The Evening Dress and Underslip, designed by Gabrielle "Coco" Chanel was "all the rage" in 1926. Perfectly matched to the slim, lithe figure that was the ideal flapper body-type, it was made from blue silk chiffon with applied blue ombré silk fringe. The shade of indigo was  dubbed Chanel Blue by Women's Wear Daily. Accentuated by the silver and gray of the dress, this striking garment evokes nightfall as a vibrant moment of coming alive.

Ed Voves (2017), Coco Chanel's Evening Dress and Underslip, 1926.

And that sense of "dancing in the dark" was reinforced by the dangling silk fringe. These strands were intended to shimmer and sway as the wearer danced the Charleston. This feeling of sensual vitality is so strong that it resonates nearly a century later, in the gallery of the Cooper Hewitt.

The "daring" atmosphere of the Jazz Age, represented by the rising hem of the flapper's skirt and the soaring height of skyscrapers like the Chrysler Building, were matched by the upward curve of Dow Jones Industrial Average during the Great Bull Market. If there was a measure of desperate gaiety about the 1920's, there was also an element of manic self-delusion to the views of economists like Irving Fisher who declared in early October 1929 that “Stock prices have reached what looks like a permanently high plateau."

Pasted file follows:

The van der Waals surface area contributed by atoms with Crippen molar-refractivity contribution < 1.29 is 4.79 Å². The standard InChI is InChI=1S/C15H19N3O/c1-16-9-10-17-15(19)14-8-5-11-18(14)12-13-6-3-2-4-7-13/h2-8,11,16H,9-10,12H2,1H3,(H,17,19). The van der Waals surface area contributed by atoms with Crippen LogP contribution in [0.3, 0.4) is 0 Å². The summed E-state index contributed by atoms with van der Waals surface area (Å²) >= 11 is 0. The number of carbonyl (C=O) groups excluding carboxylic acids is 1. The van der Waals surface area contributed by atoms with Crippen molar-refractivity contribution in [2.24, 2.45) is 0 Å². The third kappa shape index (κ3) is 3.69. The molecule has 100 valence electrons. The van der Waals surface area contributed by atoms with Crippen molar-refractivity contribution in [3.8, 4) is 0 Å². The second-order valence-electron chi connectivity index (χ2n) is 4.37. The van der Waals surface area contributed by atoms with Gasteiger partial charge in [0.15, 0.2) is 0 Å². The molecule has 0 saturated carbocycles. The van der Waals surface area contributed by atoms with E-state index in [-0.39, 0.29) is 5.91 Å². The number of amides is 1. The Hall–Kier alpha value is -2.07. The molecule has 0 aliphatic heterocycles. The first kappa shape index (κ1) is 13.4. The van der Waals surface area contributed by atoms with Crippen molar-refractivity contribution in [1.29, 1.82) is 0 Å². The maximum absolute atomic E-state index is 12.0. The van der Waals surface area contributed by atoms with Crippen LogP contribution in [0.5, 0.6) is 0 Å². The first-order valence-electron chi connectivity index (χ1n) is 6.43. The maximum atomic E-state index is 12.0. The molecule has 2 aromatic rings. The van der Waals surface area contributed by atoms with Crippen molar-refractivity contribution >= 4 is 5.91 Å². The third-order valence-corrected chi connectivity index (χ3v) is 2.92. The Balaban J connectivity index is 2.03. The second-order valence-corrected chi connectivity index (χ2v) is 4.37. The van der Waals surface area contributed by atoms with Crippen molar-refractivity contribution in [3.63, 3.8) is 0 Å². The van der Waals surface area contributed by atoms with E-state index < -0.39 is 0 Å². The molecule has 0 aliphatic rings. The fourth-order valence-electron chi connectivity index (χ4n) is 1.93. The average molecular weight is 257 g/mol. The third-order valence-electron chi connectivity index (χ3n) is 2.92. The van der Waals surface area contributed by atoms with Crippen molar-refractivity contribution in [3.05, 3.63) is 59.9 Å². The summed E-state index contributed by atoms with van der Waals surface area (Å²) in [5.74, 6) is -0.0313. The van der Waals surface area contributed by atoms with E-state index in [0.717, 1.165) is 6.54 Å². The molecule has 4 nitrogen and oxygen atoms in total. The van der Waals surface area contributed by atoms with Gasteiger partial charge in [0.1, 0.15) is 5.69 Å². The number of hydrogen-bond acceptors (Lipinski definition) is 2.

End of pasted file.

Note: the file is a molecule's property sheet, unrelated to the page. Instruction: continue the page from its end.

Fisher's pronouncement was a quasi-religious declaration of faith in progress. So were many of the beautiful objects now on view in the Cooper Hewitt galleries. The doors for the Music Room of Solomon R. Guggenheim, designed in 1925 by the Russian-born French artist, Seraphin Soudbinine, show trumpeting angels atop skyscrapers. After Black Tuesday, such images would seem like a bad joke.

Seraphin Soudbinine  Music Room Doors for Solomon R.Guggenheim, 1925-26 

Black humor was also part of the Jazz Age. In 1931, Frederick Lewis Allen, an editor for Harpers, published Only Yesterday: an Informal History of the 1920's. Allen's book was one of the great works of non-fiction in American history. In Only Yesterday, Allen probed the psyche of the American 1920's and found that "disillusionment (except about business and the physical improvements which business would bring) was the keynote of the nineteen-twenties."